7. A thought on jacks...a standard bottle jack or high-jack needs boards in the sand. I’ve found an air jack or “pumpkin jack” to be useful. It has a wide base that is useful in soft sand. A small board on top at the vehicle contact point is useful, but no need for wide boards when space may be at a premium. Some other thoughts, deflators are key to happiness! The time you save deflating gets you more time on the beach. I recommend checking with a gauge after deflating to confirm proper psi so you don’t bust a bead. Also, some people screw them in and drive which can result in disaster when your valve stem gets torn off by an unforeseen obstacle. Look into the difference between a tow strap and a recovery strap. They’re designed for different loads and forces. Also, some quality d-ring shackles are good to have as the straps aren’t really designed for looping and the wrap around chafing can cause issues in a high tension recovery situation. Mostly, be thoughtful, have fun and remember, you’re not in the middle of nowhere where help is days away so if something fails it becomes a survival situation. Bring extra water and sunscreen just in case and enjoy yourself! Good luck and happy motoring.
  8. As always, a thoughtful post, angler1. Got out for a few hours this morning. Nice to get in a few casts after a long winter. Lots of birds working the outer bar. Husband caught and released a little schoolie. Lovely rainy cloudy morning at the beach.
  9. Thanks for the warm welcome!
  10. Ha! I'm new here, not new to the Island. I'm an observant washashore who has spent countless hours out at the beach but never, until this season, felt particularly inclined to pick up a rod on the regular. I'd go out to the beach with my partner and while he fished, I'd hang with our dog and read and look for interesting rocks. I also shellfish a bunch and really like squidding so I'm pretty familiar with the environs up here. It's the addition of the surf casting that's the new part. I figured I should finally succumb to derby fever. I borrowed a small rod from my partner and decided to get a line wet. Got into my first real blitz about two weeks in. It was really exciting. Wound up buying my first rod the next day. Haven't put a lot of work into it yet, probably went out less than a dozen times since the beginning of September. Still haven't caught a damn thing, except seaweed. If there was a vegan tournament I would definitely be on the podium. Thanks for the welcome message!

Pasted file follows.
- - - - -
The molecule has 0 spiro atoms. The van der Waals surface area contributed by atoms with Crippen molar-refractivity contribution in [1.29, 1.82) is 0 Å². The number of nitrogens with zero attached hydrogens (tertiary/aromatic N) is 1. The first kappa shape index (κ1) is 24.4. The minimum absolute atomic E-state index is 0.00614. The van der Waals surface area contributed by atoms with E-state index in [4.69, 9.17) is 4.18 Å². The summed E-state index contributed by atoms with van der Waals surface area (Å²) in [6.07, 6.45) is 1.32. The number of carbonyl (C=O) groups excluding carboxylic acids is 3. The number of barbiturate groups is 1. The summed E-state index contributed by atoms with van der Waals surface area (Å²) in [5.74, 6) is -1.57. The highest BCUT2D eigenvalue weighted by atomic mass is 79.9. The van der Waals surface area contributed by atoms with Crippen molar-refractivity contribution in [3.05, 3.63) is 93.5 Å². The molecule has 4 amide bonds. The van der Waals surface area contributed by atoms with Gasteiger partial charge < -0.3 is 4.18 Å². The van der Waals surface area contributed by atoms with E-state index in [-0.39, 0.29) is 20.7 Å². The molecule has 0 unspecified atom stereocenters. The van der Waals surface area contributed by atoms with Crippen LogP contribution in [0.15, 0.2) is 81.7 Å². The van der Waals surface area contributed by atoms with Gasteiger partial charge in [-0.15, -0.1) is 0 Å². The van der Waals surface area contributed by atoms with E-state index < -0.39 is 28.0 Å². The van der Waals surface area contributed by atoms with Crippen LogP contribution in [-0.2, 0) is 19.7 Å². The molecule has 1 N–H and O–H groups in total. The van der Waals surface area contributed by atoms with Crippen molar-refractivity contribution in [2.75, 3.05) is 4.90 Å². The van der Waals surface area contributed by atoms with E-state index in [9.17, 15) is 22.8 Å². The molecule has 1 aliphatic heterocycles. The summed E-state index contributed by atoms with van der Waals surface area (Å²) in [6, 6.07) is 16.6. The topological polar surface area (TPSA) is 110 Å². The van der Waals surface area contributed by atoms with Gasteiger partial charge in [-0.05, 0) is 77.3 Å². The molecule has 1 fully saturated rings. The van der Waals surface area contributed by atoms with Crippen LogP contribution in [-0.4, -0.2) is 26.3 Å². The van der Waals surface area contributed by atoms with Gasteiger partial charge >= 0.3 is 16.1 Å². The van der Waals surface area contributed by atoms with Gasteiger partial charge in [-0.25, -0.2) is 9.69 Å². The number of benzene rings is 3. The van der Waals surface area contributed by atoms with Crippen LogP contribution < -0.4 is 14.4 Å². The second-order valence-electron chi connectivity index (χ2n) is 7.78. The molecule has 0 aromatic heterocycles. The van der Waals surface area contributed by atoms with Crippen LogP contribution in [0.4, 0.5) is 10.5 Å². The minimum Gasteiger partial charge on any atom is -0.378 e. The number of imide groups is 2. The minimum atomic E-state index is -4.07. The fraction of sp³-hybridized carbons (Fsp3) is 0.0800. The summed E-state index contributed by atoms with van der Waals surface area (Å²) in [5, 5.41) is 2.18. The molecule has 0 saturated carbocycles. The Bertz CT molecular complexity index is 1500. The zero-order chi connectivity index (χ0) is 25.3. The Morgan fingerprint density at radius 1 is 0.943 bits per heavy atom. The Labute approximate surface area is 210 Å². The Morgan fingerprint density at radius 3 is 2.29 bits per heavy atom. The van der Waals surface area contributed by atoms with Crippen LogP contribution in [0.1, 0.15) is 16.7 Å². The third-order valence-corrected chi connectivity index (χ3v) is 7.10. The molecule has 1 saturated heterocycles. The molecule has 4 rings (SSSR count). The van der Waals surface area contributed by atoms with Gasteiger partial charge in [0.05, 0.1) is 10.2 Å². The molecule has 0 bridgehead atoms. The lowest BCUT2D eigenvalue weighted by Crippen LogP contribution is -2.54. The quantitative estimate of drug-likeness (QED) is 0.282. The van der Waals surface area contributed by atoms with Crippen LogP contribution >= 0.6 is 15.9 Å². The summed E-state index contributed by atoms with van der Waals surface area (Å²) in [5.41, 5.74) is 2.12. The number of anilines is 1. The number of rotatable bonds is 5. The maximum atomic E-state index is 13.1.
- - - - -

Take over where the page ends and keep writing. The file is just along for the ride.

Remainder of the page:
11. Post derby...I had Wasque to myself. I'm new to surfcasting so I am very conscious of not crowding people and intruding on their spot. It was so nice to see the waves stack up, to see the little slick developing towards the Leland side, to not be in the thick of things. And to not have the giant crew of people there. Don't get me wrong, I admire their moxie, it's just not my thing. I'm really into solitude. This morning, I hoped I'd catch and keep an oaf of a fish and thought how funny it would be to bring a podium fish into the Derby celebration. I don't like, that outside of albies, it is a pure kill tournament. I get that the albies get used for lobster bait. What concerns me is that the majority of the fish from the tournament go to Island elderly to supplement their food supply. I have grave concerns about the food safety of non-dressed fish being filleted and being released into the food supply for people who may be immunocompromised, especially given the timelines under which these non-cleaned fish are being weighed in. I heard a story once about a dad shark and a son shark. Father shark and son shark are swimming around and feeling peckish. They come across a beach full of people swimming. Father shark tells his son it is time to learn to eat humans. Son shark is very excited. Father says first thing you do is approach the human with your fin just jutting out of the water. Then you swim a few slow circles around the human. After that, you eat the person. The son shark asks why you have to swim circles first. Father says "they taste much better without the poop in them." Up next, squids.